In 2018, school cafeterias served nearly 7.5 billion breakfasts and lunches, with over ¾ of those meals free or at a reduced price. That makes school food—an $18 billion industry—a system with great potential to nurture children’s health and wellness. Unfortunately, schools face persistent obstacles to providing the nourishing meals that ensure kids can show up at their desks well-nourished and ready to learn.
That’s why, earlier this summer, we launched reWorking Lunch, alongside leaders in school nutrition, business, education, technology, and philanthropy. Read on to learn more about this initiative and our plans for the years ahead.
reWorking Lunch is a multi-sector, action-oriented initiative that’s developing solutions to make healthy food in schools abundant and accessible.
Convened by FoodCorps, Bain Capital Double Impact, and Forum for the Future, reWorking Lunch brings together over 100 leaders from the fields of school nutrition, the food industry, philanthropy, technology, and the nonprofit sector. Together, we aim to leverage the collective power of school meal programs to build a future in which kids have access to healthier, more sustainable food at school.
Key national advisors to reWorking Lunch include Arabella Advisors, Boston Public Schools, Campbell Soup Company, Fairfax County Public Schools, the Michael & Susan Dell Foundation, Minneapolis Public Schools, the Rachael Ray Foundation, Revolution Foods, Share Our Strength, sweetgreen, the Urban School Food Alliance, and the Walmart Foundation.
reWorking Lunch addresses some of the most complex challenges in the school food system through collective, collaborative action.
The school meals ecosystem is multifaceted, with interrelated challenges and opportunities. Different players influence—and are influenced by—the system based on their own unique perspectives and incentives.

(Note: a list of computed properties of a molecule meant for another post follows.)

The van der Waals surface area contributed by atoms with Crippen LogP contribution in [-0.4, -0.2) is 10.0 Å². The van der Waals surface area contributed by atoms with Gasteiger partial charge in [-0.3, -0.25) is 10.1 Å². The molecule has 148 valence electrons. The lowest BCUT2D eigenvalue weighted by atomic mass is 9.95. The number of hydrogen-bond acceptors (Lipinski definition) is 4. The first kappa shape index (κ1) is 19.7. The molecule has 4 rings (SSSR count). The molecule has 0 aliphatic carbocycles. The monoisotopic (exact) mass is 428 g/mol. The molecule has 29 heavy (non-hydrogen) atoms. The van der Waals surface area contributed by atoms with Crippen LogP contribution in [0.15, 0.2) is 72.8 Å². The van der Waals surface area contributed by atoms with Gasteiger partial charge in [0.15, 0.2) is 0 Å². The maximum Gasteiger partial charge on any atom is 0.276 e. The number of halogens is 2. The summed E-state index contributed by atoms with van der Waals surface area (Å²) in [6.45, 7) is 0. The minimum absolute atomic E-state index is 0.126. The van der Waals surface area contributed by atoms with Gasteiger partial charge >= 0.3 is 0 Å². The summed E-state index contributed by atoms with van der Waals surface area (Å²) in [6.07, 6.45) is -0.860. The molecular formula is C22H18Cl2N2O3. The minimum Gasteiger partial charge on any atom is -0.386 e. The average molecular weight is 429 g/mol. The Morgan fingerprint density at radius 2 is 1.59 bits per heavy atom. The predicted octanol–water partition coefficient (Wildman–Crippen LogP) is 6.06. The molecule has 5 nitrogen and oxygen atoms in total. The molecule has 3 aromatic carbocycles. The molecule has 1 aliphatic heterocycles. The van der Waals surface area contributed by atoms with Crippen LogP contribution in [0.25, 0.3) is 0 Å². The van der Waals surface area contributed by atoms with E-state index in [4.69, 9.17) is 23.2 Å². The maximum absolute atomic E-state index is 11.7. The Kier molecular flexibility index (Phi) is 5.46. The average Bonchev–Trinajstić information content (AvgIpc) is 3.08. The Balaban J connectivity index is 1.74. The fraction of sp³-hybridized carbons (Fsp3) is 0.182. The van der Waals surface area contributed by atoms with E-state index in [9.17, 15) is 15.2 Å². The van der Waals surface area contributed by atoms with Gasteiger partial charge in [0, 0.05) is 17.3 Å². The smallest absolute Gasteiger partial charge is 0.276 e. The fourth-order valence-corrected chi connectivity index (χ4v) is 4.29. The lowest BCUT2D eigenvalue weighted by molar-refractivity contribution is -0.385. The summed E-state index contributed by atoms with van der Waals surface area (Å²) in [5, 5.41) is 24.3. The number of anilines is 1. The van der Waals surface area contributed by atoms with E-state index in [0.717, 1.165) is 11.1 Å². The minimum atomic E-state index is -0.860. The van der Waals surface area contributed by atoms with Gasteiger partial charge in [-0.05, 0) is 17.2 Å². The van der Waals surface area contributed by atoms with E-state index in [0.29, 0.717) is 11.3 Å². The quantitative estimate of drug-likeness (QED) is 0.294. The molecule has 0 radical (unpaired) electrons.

What does this look like in reality? It can be:
- A school administration’s need to schedule 20-minute lunch periods to fit more academic instruction into the school day, leaving little time for students to eat their meals – let alone try new healthy items that may be unfamiliar to them;
- A food manufacturer prioritizing efficiency and national tastes in product development, makes it challenging for districts to customize for cultural preferences;
- A distributor planning a route for school food delivery that’s optimized for profit, but makes it challenging for rural communities to access a variety of menu items;
- And countless other scenarios.
In these examples and many more, each independent decision has a ripple effect, creating a deeply entangled system.
The purpose of reWorking Lunch is to bring independent decision-makers together and align around a shared vision for our school meal system—one that supports academics, efficiency, and businesses while centering children’s health. To that end, we’ve designed specific actions that will get us to that vision together. We aim to reorient the system toward new goals by building deeper connection, understanding, interaction, and collaboration across the field.
Our shared vision: All students–regardless of race, place, or class–enjoy quality food in school, free from stigma and barriers to access. The food is delicious, appealing, seasonally and culturally relevant, and made from whole, nourishing ingredients. It is sourced and served in ways that support local economies, protect lands and waters, treat animals humanely, and uphold the dignity and health of farmers, food workers, and students themselves.